Shipmate of the Week – LCDR Neil Orlich

Members of Air Station Clearwater's facilities engineering division. Photo courtesy of Petty Officer 1st Class Robert Somers.

Members of Air Station Clearwater’s facilities engineering division. Photo courtesy of Petty Officer 1st Class Robert Somers.

Anytime, Anywhere is the motto of Air Station Clearwater. With an operating area that includes the Gulf of Mexico, the Caribbean basin and the Bahamas, it is a fitting statement for the missions the aircrews perform. But it’s not just the aircrews that are ready for anything, it is also the engineers.

Leading the facilities engineering division was Lt. Cmdr. Neil Orlich, a 2000 graduate of the U.S. Coast Guard Academy. He studied civil engineering while at the academy and furthered his engineering knowledge earning a master of engineering from Oregon State University in 2006. His first tour of duty after his graduate program was at Civil Engineering Unit Cleveland where he focused on waterfront and offshore design. From there, he desired a facilities job to broaden his engineering background and soon found himself at the air station in Clearwater.

Air Station ClearwaterThe facilities engineering division – a team of more than 30 – provides preventative and corrective maintenance support to the 72-acre facility, the Coast Guards largest operational unit, which includes two remote operating locations in Great Inagua and Andros Island, Bahamas. The facilities engineering division recently earned The Cowart Award, presented for outstanding contributions from a Coast Guard civil engineering and shore facility management program.

At Clearwater, Orlich didn’t just broadened his background, he excelled. A feat he credits to the skilled, devoted team he worked with each and every day.

“The upkeep of Air Station Clearwater is most definitely a team effort,” said Orlich, then noted the work of Chief Petty Officer Jason Bland who manages the base’s four “shops.”

The machinery technician shop provides maintenance for one of the Coast Guard’s largest ground support equipment fleets, comprised of mostly non-standardized equipment. The electrician’s mate shop has played a key role in reducing the base’s energy consumption, saving the Coast Guard more than $60,000 annually. The damage controlman shop, comprised of only three damage controlmen, handles all carpentry, welding, plumbing and general repair services. The master at arms shop completes the daily cleaning, upkeep and beautification efforts of the base.

Orlich then shared the contributions of Rock Kries, head of the environmental program; Clint Anstead, maintainer of all heating, ventilation and air conditioning; Mark Voynovich manager of the hazardous materials program; and the department’s Auxiliarist, Lou Miosi.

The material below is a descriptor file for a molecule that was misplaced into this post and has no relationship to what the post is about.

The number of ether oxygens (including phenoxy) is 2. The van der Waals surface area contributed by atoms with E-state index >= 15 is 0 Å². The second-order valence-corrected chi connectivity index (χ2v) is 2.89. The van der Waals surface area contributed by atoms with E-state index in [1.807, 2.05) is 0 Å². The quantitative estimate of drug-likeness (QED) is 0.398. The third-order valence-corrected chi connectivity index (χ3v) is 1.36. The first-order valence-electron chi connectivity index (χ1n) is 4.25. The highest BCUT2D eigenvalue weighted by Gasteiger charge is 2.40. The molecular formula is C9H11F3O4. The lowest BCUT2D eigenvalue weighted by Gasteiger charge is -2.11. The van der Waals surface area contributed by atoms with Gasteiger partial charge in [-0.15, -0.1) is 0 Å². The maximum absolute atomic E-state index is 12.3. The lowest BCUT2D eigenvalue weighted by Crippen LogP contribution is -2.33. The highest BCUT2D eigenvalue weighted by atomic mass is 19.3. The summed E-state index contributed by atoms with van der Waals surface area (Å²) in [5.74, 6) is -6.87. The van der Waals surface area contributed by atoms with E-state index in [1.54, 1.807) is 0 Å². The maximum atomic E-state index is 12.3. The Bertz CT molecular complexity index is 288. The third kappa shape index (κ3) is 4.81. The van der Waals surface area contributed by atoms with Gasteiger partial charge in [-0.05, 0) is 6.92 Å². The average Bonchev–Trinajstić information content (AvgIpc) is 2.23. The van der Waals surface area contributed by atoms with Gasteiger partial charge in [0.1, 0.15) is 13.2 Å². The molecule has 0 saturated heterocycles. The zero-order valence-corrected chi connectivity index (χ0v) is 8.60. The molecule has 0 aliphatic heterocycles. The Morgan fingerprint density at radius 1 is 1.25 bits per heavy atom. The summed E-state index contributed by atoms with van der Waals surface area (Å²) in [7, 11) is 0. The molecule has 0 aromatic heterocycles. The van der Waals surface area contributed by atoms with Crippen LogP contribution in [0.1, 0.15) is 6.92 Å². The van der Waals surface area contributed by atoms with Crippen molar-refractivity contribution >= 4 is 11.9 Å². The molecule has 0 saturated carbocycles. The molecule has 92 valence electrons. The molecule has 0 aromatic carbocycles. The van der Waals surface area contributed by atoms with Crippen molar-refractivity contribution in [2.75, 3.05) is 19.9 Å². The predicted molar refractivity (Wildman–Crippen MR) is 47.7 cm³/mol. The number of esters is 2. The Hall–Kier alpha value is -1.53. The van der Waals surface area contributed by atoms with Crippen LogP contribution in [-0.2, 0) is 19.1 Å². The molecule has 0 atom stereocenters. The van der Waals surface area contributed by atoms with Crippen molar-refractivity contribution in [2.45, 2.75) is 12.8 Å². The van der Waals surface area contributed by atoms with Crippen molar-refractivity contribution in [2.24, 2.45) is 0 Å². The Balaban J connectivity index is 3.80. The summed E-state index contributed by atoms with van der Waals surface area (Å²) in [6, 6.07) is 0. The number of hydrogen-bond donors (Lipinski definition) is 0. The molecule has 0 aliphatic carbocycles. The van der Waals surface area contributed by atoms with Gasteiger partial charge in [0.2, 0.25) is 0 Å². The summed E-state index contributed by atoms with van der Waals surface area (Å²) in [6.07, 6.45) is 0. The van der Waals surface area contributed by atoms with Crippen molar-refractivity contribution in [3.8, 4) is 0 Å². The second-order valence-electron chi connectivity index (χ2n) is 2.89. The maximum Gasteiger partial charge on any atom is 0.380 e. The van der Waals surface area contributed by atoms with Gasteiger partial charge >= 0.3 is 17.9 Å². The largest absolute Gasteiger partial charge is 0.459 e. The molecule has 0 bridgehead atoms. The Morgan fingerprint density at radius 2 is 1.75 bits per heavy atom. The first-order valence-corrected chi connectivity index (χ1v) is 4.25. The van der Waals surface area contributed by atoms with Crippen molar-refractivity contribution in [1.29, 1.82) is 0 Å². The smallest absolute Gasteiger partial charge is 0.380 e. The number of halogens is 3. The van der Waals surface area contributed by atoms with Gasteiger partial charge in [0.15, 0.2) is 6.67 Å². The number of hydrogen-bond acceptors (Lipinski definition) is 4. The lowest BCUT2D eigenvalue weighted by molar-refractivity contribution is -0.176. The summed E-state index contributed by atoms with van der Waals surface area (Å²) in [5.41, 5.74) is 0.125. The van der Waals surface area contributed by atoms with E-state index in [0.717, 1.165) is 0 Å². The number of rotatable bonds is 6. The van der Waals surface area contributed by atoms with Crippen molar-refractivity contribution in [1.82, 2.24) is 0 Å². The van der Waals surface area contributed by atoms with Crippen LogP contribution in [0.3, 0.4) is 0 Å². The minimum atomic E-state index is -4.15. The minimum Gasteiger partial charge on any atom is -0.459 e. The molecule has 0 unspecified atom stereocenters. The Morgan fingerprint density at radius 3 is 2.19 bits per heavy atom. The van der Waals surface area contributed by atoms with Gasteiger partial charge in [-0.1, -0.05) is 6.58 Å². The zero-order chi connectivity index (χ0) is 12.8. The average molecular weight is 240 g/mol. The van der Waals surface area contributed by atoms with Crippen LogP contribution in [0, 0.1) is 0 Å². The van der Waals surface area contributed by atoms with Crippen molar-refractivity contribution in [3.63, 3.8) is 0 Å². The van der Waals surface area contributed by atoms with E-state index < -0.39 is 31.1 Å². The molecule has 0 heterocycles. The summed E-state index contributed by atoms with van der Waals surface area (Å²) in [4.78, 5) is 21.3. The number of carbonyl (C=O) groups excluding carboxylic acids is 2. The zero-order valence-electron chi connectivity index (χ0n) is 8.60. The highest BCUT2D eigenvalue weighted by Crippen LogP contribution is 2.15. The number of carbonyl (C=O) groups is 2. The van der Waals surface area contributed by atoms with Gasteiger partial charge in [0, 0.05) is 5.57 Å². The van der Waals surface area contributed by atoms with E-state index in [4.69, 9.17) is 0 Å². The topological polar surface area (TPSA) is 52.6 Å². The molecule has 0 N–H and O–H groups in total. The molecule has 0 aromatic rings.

All of their work is orchestrated by Chief Warrant Officer Sean Cox, “whose leadership, technical guidance, and mentorship have been invaluable in the execution of every project over the past three years,” said Orlich. “Without his hard work and dedication, we would not have been able to accomplish all that we have during my tenure.”

Air Station Clearwater is the largest air station in the Coast Guard. In addition to the local area, their area of operations includes the Gulf of Mexico, the Caribbean basin, and the Bahamas. U.S. Coast Guard by Petty Officer 3rd Class Michael De Nyse.

Air Station Clearwater is the largest air station in the Coast Guard. In addition to the local area, their area of operations includes the Gulf of Mexico, the Caribbean basin, and the Bahamas.
U.S. Coast Guard by Petty Officer 3rd Class Michael De Nyse.

One of the more remarkable projects the facilities engineering division worked on was the rebuild of a hangar on Andros Island that was destroyed during Hurricane Sandy. They also supported a build of a new hangar to house Clearwater’s aircraft that supports Operation Bahamas, Turks and Caicos, an international law enforcement and drug interdiction effort.

Orlich has moved on to a new duty station but leaves Clearwater with the knowledge that when people are empowered and work together, they can succeed.

“One thing I have come to appreciate during my tour is the incredible talent and dedication possessed by the men and women of the Coast Guard,” said Orlich. “With the right tools and support, your folks will accomplish great things.”

Do you know a Shipmate that has done something great for the service, the missions or the public? Please submit your nominations using the “Submit Ideas” link on the right.

Editor’s Note: In the spirit of Orlich’s dedication to his team, the facilities engineering division – recipients of the The Cowart Award – follow.  Lt. Cmdr. Neil Orlich, Lt. Cmdr. Tom Combs, Lt. Meghan Dillon, Lt. j.g. Joseph Chevalier, Chief Warrant Officer Sean Cox, Chief Petty Officer Jason Bland, Rock Kries, Clint Anstead, Mark Voynovich, Auxiliarist Lou Miosi, Auxiliarist Glenn Dobos, Petty Officer 1st Class Jose Calderon, Petty Officer 1st Class Robert Somers, Petty Officer 1st Class Davion Redd, Petty Officer 2nd Class Richard Rendon, Petty Officer 1st Class Jevon Catlin, Petty Officer 1st Class Paul Carr, Petty Officer 2nd Class David Munne, EM3 Scott Armstrong, EM3 Brandon Trammel, Petty Officer 1st Class Miguel Rodriguez, Petty Officer 2nd Class Charles Peters, Petty Officer 2nd Class Jonathan Lasalle, Petty Officer 2nd Class Joseph Kelly, Petty Officer 3rd Class Mark Carmody, Fireman Anthony Arbesu, Seaman Efrain Rosa, Seaman Kent Moore, Seaman Bethany Kimsey, Seaman Allison Dowell, Seaman Gavin Merideth, Fireman Patrick Gill, Fireman Joshua Runkle, Seaman Colby Bailey, Seaman Justin Davern, Seaman Jaclyn Behling.

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